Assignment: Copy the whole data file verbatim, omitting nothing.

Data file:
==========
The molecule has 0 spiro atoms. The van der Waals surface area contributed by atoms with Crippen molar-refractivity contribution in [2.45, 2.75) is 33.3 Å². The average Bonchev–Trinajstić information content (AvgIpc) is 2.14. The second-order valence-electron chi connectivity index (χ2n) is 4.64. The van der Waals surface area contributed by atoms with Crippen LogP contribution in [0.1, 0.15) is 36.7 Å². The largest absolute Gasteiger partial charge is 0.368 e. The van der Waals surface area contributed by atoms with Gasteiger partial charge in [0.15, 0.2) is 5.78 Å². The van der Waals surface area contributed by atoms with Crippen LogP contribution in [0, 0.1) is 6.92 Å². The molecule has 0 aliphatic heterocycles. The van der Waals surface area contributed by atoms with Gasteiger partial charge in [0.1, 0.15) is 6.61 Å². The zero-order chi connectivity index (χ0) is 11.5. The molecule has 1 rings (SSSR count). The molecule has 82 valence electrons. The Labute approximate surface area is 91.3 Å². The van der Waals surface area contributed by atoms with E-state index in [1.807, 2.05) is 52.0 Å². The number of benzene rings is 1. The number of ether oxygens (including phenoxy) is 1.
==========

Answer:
The molecule has 0 spiro atoms. The van der Waals surface area contributed by atoms with Crippen molar-refractivity contribution in [2.45, 2.75) is 33.3 Å². The average Bonchev–Trinajstić information content (AvgIpc) is 2.14. The second-order valence-electron chi connectivity index (χ2n) is 4.64. The van der Waals surface area contributed by atoms with Crippen LogP contribution in [0.1, 0.15) is 36.7 Å². The largest absolute Gasteiger partial charge is 0.368 e. The van der Waals surface area contributed by atoms with Gasteiger partial charge in [0.15, 0.2) is 5.78 Å². The van der Waals surface area contributed by atoms with Crippen LogP contribution in [0, 0.1) is 6.92 Å². The molecule has 0 aliphatic heterocycles. The van der Waals surface area contributed by atoms with Gasteiger partial charge in [0.1, 0.15) is 6.61 Å². The zero-order chi connectivity index (χ0) is 11.5. The molecule has 1 rings (SSSR count). The molecule has 82 valence electrons. The Labute approximate surface area is 91.3 Å². The van der Waals surface area contributed by atoms with E-state index in [1.807, 2.05) is 52.0 Å². The number of benzene rings is 1. The number of ether oxygens (including phenoxy) is 1.